Jam Session Preserves: Sweet flavors of summer can be yours all year long with these updated canning recipes.

August 07, 1996|By JeanMarie Brownson | JeanMarie Brownson,KNIGHT-RIDDER TRIBUNE

For jam- and preserve-makers, summer never bids farewell. Our mouths water with the thought of transforming its riches into translucent jars of goodness to savor long beyond the season.

Unlike our grandmothers, who preserved fruits and vegetables out of necessity, today's cooks have the option of canning small batches to capture those irreplaceable tastes of summer.

And, if you don't intend to preserve the fruits for pantry storage, ,, you can simply refrigerate most jams and preserves for up to several weeks in the refrigerator or several months in the freezer.

Nicole Routhier, author of the new book "Nicole Routhier's Fruit Cookbook" (Workman, $24.95), is among the preserving devotees.

"Preserving at home offers unlimited variety, the chance to customize your canned goods, and the satisfaction of producing healthful, delicious foods with surprising ease," Routhier writes.

"I make my own preserves and relishes because they taste better, have less sugar and salt, and usually cost less than most commercial brands."

Fortunately for novices, fruits also are among the easiest foods to preserve.

You need little more than a few jars and lids and a large kettle.

And there is nothing quite like filling the house with the aroma of simmering berries and peaches to slow down the fast pace of modern life.

Charie MacDonald, chef-director of Beautiful Food Inc., looks forward to making preserves, jams, jellies and marmalades every year.

MacDonald follows two rules when deciding which fruits to preserve: Don't make anything you don't want to eat, and don't tell your friends and family how much sugar goes into making the delicacies.

MacDonald says great fruit is the key to success. Though she no longer picks her own fruit, she does seek out the best from local farms and farmers' markets.

"If the fruit is not absolute perfection when you eat it, it won't make great preserves."

L Berry preserves of any kind are among MacDonald's favorites.

"A combination of older berries and fresh, barely ripe berries works best," she says.

"There is more flavor in the older berries but more pectin in the newer berries. Avoid berries with a white tip because the finished jam won't have a real rich color. Also, the older the berry, the faster it will cook, because it doesn't contain as much water -- so pay attention."

Because successful, stress-free canning depends on timing, we offer here a brief guide to preserving the fruits of summer -- from proper equipment and recipes to step-by- step instructions and tips.

For more information, Alltrista Consumer Products Co., the marketer of Ball brand and Kerr brand home canning products, offers a toll-free hot line for consumers in a jam with their jam. Call (800) 240-3340 for answers to home canning, freezing and dehydrating questions, or to order the latest edition of the "Ball Blue Book Guide to Home Canning, Freezing and Dehydration" ($5.95, including shipping).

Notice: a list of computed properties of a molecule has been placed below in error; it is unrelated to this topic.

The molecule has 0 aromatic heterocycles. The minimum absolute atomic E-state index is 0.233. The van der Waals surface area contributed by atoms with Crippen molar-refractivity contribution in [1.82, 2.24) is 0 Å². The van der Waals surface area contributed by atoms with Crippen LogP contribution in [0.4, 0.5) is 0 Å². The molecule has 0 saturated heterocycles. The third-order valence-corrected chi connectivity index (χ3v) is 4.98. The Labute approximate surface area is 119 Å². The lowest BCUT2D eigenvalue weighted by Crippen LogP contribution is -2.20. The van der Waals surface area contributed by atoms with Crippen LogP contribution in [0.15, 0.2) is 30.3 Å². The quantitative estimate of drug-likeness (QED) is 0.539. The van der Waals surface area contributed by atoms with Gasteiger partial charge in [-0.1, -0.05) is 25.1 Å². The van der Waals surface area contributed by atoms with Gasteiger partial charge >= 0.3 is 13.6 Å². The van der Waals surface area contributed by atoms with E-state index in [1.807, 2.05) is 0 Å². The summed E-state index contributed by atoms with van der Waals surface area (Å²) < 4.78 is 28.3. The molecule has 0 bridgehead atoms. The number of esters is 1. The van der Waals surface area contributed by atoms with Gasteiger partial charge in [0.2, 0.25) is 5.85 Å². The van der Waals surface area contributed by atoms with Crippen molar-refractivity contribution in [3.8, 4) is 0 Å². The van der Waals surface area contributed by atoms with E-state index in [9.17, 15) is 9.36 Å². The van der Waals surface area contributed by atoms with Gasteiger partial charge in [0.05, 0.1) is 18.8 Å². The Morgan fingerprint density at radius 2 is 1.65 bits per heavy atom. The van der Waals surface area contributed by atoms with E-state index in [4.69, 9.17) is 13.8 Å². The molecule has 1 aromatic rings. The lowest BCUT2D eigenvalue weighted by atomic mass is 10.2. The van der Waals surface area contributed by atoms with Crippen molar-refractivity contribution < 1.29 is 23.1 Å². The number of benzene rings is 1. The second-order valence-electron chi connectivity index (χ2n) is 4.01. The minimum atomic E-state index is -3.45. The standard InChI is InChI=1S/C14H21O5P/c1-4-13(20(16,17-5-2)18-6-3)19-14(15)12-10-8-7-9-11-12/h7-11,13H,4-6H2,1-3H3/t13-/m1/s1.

So preserve away and capture summer in a jar.

Peachy recipes

Cookbook author Routhier suggests spicing up this fruit butter with 1/2 teaspoon each ground ginger and nutmeg added to the pulp during the second stage of cooking. We added 1 large habanero chili pepper, split in half, for a slightly piquant spread.

The preparation time is 30 minutes and cooking time is 50 minutes.

Peach butter

Makes 5 cups

5 pounds fresh peaches

1/4 cup fresh lemon juice

1/2 cup water

1 1/2 cups sugar

Heat a large pot of water to a boil. Score an X on both ends of each peach, then drop it into the boiling water for 30 seconds. Use a slotted spoon to transfer the peaches to a bowl of cold water. When they are cool enough to handle, peel, pit and slice the peaches. (You should have about 10 cups of sliced fruit.)

Combine sliced peaches, lemon juice and water in a large saucepan. Cook over medium-high heat, stirring often, until the fruit is quite soft, 15 to 20 minutes. Cool the fruit slightly and then puree it in a food processor. You should have about 6 1/2 cups puree.

Return the puree to the saucepan and add the sugar. Cook over medium heat, stirring frequently to prevent scorching, until the mixture is thick and creamy, or until a spoon drawn through the mixture leaves a clean line at the bottom of the pan, about 25 to 30 minutes.

Pack into sterilized jars according to the manufacturer's directions and process 10 minutes in a boiling water bath. Or pack into freezer containers and freeze up to several months. The butter also can be refrigerated several weeks.

Per 2 tablespoons: 50 calories, 0 milligrams sodium, 0 milligrams fat, 12 grams carbohydrates, 0 milligrams cholesterol, 0 grams protein.

-- Adapted from "Nicole Routhier's Fruit Cookbook"

Here the whole strawberries are left to stand overnight with the sugar to draw out their juice and toughen them so they will stay whole when cooked. These preserves are terrific eaten on biscuits, toasted bread or ice cream, or swirled into whipped cream for a quick strawberry fool.

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